Captain Judson Kilpatrick’s company of the 5th New York (Duryée’s Zouaves) was the first to arrive on the battlefield. After an exchange of artillery fire between Major George Wythe Randolph’s two batteries of the Richmond Howitzers and Lieutenant John T. Greble’s B Battery, 2nd U.S. Artillery, the Union launched several piecemeal attacks against a one-gun fortified Confederate position. Even though the 5th New York was able to capture the position briefly, it was quickly forced to retire under pressure from elements of the 1st North Carolina. One final assault against the main Confederate redoubt was organized by Major Theodore W. Winthrop, a Yale University graduate, ardent abolitionist, and General Butler’s military secretary. Winthrop led elements of the 1st Vermont and 4th Massachusetts across a ford. The 1st North Carolina repulsed the initial attack. When Northrup tried to rally his men by standing on a log and waving his sword, he was shot and killed—quite possibly by African-American Sam Ashe, the servant of an officer in the 1st North Carolina. The battle was over, and the Federals, chased by Major John Bell Hood’s Peninsula Cavalry, rushed to safety beyond Newmarket Creek Bridge.

A Few Fields: Compared to later engagements, Big Bethel was a trifle of a fight fought over a very small area. This map of the battle was sold as a souvenir in the South during the war, and later copied and adopted as the official U.S. map of the fight. (Library of Congress)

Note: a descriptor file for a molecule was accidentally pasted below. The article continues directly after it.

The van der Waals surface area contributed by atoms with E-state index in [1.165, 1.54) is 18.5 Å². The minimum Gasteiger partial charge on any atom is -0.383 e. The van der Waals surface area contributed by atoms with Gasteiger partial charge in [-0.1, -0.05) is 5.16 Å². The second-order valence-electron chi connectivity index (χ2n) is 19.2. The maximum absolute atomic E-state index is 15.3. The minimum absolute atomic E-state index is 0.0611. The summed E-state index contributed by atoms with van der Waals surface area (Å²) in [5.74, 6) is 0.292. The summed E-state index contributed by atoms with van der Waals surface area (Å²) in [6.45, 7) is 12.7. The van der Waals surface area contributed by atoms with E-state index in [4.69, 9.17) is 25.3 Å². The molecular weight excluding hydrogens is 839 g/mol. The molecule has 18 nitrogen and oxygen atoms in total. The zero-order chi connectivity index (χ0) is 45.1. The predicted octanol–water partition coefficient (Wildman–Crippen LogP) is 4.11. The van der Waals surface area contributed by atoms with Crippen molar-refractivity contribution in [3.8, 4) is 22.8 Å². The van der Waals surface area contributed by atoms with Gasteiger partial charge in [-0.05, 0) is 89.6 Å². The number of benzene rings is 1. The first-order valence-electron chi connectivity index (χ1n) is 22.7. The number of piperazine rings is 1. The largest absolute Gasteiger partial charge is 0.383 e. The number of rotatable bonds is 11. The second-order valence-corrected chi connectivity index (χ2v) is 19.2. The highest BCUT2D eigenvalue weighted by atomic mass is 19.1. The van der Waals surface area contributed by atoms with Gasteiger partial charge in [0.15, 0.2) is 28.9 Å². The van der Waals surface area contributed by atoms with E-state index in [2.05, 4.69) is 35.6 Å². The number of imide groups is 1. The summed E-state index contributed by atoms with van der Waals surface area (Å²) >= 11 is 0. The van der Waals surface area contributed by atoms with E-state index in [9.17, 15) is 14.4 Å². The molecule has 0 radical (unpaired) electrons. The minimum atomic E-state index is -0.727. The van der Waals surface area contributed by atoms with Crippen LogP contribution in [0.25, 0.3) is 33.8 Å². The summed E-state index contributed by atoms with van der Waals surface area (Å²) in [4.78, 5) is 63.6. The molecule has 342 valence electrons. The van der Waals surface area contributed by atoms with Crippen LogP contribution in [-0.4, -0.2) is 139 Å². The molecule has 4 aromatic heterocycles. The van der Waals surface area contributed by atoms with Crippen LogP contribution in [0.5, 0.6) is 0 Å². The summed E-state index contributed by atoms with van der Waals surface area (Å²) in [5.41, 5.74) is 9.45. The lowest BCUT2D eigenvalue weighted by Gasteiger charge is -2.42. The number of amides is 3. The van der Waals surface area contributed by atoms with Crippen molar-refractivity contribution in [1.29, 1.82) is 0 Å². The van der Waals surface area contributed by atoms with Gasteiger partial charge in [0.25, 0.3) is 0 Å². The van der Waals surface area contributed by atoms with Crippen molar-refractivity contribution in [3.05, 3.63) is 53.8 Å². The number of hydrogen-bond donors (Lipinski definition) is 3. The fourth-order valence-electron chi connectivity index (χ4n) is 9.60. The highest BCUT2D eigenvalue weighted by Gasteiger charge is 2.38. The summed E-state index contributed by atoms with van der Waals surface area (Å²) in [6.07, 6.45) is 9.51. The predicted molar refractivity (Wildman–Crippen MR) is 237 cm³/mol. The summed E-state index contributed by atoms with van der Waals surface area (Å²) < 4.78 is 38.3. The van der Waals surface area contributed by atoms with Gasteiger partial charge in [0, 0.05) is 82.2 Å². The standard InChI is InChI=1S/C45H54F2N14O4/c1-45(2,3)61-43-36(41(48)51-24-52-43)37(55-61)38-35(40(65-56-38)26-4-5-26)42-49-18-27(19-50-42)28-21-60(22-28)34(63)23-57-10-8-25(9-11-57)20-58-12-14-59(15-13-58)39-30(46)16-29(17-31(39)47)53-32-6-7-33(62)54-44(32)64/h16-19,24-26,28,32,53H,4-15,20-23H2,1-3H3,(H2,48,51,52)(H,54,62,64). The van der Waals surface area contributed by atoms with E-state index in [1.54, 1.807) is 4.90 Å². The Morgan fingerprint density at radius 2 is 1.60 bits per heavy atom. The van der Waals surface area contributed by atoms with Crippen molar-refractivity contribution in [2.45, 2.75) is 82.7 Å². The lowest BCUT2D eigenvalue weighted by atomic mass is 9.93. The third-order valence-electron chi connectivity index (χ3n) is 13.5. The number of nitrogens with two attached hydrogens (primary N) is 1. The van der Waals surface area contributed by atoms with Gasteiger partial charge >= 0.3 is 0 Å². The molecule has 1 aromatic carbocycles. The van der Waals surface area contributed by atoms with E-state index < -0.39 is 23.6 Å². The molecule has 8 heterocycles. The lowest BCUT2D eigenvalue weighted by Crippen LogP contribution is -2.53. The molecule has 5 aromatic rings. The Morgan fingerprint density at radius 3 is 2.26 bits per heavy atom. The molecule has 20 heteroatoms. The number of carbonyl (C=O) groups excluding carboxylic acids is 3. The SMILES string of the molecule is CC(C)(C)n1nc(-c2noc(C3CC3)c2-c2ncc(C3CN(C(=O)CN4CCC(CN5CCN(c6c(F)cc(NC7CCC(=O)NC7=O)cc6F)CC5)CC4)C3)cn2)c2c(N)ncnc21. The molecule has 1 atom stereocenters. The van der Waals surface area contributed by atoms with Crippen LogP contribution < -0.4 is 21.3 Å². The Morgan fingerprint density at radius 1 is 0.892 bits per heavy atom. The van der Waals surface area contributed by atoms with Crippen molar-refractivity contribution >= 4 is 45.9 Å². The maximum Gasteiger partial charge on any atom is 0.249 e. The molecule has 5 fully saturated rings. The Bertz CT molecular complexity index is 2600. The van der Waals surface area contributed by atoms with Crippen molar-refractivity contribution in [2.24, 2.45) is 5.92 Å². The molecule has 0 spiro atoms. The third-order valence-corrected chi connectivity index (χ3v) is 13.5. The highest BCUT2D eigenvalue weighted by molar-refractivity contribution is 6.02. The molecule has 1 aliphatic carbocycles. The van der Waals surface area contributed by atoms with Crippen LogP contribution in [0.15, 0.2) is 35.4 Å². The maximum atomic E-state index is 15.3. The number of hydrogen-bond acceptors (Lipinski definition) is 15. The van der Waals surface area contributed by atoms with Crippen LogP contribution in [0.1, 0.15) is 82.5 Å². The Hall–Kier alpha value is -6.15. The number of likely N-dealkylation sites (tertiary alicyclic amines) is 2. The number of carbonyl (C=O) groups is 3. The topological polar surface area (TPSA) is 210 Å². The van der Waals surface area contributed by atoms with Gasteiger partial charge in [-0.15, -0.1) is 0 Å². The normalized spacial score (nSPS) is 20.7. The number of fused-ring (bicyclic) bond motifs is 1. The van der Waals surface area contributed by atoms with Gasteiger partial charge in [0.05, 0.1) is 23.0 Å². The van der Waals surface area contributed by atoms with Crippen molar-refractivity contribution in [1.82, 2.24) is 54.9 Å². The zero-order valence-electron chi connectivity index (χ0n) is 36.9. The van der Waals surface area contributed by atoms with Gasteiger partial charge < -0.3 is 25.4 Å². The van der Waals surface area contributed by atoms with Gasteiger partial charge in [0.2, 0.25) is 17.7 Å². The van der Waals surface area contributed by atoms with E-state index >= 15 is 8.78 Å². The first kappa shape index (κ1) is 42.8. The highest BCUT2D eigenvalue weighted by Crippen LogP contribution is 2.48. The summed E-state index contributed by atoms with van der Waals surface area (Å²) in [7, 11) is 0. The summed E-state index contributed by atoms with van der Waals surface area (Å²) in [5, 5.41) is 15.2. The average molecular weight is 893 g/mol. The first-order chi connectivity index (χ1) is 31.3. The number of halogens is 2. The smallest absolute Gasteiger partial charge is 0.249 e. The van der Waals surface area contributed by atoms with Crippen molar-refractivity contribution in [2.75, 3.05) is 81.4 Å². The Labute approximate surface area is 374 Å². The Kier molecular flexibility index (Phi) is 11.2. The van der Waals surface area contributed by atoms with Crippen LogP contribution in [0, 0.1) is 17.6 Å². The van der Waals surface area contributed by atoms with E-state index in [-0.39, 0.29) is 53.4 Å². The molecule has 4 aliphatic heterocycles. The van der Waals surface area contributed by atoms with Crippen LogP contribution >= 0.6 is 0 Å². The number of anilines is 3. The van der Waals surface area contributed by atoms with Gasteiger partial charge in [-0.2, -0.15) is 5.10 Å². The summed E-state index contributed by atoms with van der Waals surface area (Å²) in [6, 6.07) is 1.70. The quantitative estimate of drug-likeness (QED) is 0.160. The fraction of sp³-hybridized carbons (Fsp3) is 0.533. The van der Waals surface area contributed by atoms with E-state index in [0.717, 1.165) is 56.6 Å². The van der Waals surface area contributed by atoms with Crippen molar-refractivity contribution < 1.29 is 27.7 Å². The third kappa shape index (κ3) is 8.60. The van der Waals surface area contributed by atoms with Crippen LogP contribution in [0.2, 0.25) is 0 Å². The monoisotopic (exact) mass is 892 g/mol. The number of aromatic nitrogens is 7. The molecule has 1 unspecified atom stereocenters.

Big Bethel was a baptism of fire for a nation newly involved in civil war. The soldiers who served at Bethel would never forget the rude awakening of shells bursting among the smartly clad Zouaves or how Henry Lawson Wyatt of Tarboro, N.C., lay lifeless upon the field. Confederate Benjamin Huske remembered that the “scene was…horrible beyond description, men with limbs shot off, brains oozing out and every imaginable horror.” Those who were there quickly realized that the war would not be filled just with parades, and it would not be over before Christmas. All feared it would now be a bloody, desperate affair.

The victorious Confederates wandered about the battlefield and shared stories about their roles in the engagement. Huske was struck by the bodies of the slain Federals, and was particularly touched by Winthrop’s lifeless body. When he examined the slain major’s watch, he found pictures of two lovely women inside and thought that the “death of that poor officer affected me more than anything else, for I knew that there was one home whose light had gone out.

“Great God! Avert the horrors of this civil war! That we should conquer was all for me while it lasted, a man’s blood gets up and he doesn’t mind danger. But when the time of action is passed, we feel the truth of what [Britain’s Duke of] Wellington said, ‘But one thing is more terrible than victory, and that is defeat.’”

While these souls were truly touched by the pathos of war, others ventured through the Union jetsam strewn across the battlefield. Many retained souvenirs or found more serviceable equipment. Some soldiers quickly wrote home to their loved ones reflecting about the great victory and how they missed death by inches. Captain Egbert Ross wrote, “I saw six Zouaves take deliberate aim at me and fire but fortunately they missed me.” Recounted Huske excitedly: “Gracious! How the balls showered around us….[Y]ou can form no idea how they hissed and struck just like a shower of hot stones falling into the water.”